View from the conference in Mori Tower, Roppongi Hills
The British Council's Digital Creative Conference was the first event of its kind to beheld in Tokyo, bringing together artists, curators, producers and policy makers to share work and insights and discuss ways of working. Panel discussions were held in both languages with simultaneous in ear translation - something it took my jet lag addled brain a while to get the hang of. Production values were high, even if the room was a little formal, and everything was ustreamed in both languages, which meant we had some great twitter comments and insight from viewers all around the world.
Speakers came from both the UK and Japan - a full list is here - and the conference was brilliantly kicked off with a keynote from the UK's Bill Thompson:
From the Japanese side I was particularly impressed with Rhizomatiks' (see separate blog post here) approach to developing work and their relationships with brands and commercial campaigns. Other highlights included:
I was talking about Theatre Sandbox and Producing the Future: Understanding Watershed’s Role in Ecosystems of Cultural Innovation, which is a case study of Watershed written by Graham Leicester and Bill Sharpe of International Futures Forum.
Some of the interesting discussions that came up during the event:
The term Media Arts - what does it mean? Is it relevant? Is it useful?
What role should an artist play in engaging an audience? Is this the role of a curator rather than the audience (this kicked off a mini-twitter debate between Duncan and I on my belief that engaging people should be a collaboration between producer/curator AND artist - marketing is an old fashioned idea)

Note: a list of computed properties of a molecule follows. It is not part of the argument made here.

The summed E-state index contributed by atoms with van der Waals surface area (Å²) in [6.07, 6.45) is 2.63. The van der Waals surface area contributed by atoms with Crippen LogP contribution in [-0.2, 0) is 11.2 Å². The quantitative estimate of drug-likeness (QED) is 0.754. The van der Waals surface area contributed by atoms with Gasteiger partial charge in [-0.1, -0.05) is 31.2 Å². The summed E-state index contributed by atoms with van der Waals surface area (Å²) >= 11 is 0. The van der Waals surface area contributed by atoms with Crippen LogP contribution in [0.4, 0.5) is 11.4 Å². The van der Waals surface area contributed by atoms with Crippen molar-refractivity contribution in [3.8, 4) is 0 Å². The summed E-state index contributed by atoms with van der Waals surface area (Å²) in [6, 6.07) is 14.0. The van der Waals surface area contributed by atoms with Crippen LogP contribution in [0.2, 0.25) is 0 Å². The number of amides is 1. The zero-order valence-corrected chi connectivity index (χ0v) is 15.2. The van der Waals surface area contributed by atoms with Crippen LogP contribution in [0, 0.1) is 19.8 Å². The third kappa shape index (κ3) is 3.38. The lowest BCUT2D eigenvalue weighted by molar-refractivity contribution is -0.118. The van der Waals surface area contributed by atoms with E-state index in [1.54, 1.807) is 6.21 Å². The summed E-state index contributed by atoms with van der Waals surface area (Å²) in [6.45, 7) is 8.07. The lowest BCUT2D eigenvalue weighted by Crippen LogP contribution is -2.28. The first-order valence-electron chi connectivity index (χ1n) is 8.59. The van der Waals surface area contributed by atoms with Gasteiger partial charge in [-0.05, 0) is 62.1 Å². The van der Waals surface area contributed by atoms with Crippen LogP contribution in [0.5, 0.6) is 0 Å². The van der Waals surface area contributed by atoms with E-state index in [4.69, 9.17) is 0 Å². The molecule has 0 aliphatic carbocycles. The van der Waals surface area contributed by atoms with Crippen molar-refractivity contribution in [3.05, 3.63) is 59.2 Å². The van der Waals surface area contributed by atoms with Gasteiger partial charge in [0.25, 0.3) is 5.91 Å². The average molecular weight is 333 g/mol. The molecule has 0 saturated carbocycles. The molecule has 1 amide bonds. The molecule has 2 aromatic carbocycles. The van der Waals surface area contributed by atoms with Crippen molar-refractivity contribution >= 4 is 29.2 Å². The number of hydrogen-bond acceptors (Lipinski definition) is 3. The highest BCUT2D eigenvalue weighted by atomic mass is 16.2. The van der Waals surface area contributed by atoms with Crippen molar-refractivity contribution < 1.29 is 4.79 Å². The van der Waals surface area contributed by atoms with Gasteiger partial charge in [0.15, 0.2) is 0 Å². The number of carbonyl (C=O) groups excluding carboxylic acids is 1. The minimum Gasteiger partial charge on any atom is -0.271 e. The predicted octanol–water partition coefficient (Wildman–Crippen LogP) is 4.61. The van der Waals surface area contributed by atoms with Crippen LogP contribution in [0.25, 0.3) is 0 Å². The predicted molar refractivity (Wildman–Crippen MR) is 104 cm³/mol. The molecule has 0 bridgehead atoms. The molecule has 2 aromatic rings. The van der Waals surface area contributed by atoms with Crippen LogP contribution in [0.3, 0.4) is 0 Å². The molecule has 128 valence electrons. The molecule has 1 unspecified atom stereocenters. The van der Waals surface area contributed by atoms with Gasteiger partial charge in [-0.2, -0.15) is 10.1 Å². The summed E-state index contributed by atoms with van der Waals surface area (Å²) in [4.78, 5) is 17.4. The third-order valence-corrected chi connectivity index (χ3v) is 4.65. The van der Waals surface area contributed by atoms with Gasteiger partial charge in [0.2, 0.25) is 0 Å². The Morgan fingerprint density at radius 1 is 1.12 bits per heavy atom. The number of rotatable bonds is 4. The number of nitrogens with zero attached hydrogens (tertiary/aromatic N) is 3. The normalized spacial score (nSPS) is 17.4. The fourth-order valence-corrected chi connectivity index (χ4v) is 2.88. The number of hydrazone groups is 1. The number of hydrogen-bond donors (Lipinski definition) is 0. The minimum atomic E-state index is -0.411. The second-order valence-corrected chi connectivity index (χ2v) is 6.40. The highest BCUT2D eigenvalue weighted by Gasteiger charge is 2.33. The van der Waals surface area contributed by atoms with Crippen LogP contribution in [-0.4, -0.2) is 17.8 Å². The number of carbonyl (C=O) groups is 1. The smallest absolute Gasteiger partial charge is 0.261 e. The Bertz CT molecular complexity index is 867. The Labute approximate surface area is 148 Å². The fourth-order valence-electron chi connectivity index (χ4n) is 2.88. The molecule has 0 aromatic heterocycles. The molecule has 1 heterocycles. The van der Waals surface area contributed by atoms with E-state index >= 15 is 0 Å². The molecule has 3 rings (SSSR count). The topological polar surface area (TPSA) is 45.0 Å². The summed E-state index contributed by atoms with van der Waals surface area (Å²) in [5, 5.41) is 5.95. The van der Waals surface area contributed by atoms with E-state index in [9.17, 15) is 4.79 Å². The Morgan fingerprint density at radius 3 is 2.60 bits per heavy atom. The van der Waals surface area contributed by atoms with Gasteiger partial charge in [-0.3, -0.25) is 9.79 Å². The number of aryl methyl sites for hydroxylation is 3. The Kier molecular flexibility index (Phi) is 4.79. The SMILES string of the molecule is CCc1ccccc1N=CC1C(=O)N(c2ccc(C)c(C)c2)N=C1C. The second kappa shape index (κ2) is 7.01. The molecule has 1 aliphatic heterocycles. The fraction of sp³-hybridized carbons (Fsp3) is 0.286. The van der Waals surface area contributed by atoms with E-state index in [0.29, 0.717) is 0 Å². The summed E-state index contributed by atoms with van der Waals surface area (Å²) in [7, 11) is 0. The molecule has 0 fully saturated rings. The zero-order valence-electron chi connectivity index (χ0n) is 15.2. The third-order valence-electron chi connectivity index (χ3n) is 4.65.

To what extent is it our responsibility to share best practice, process and outcomes - especially when projects are publicly funded?
The question of novelty - i.e. The Festival of Tokyo as a market-making organisation, if its been done already, its not for them
Playing with the affordances of technology in creative ways (YCAM and Duncan)
Where will the money come from? Is taking money from corporates and brands ok?
The diversity of perspective on the panels was really refreshing and I learnt a lot. The one disappointing feature of the programme for me was that the twitter back channel and ustream viewers were not brought in more effectively. The format was very broadcast centric and there was lively debate going online which was not really referred to (although I did try and can't say it worked terribly well). In general more interaction from the floor and online would have been beneficial, but this was the first event so hopefully that will happen next time.
The offical blog of the conference, with loads of interview videos, is here. The archives of all of the sessions are here. You can read Jim's reflections on the Festival here and take a look at the slide set he gave for his presentation on digital trends in arts and culture (in English and Japanese) here.
A short summary of Drew's talk on FutureEverything’s work across art and digital innovation is here. Drew's intro to the conference and some reflections on the themes which emerged is here. And his photos are here.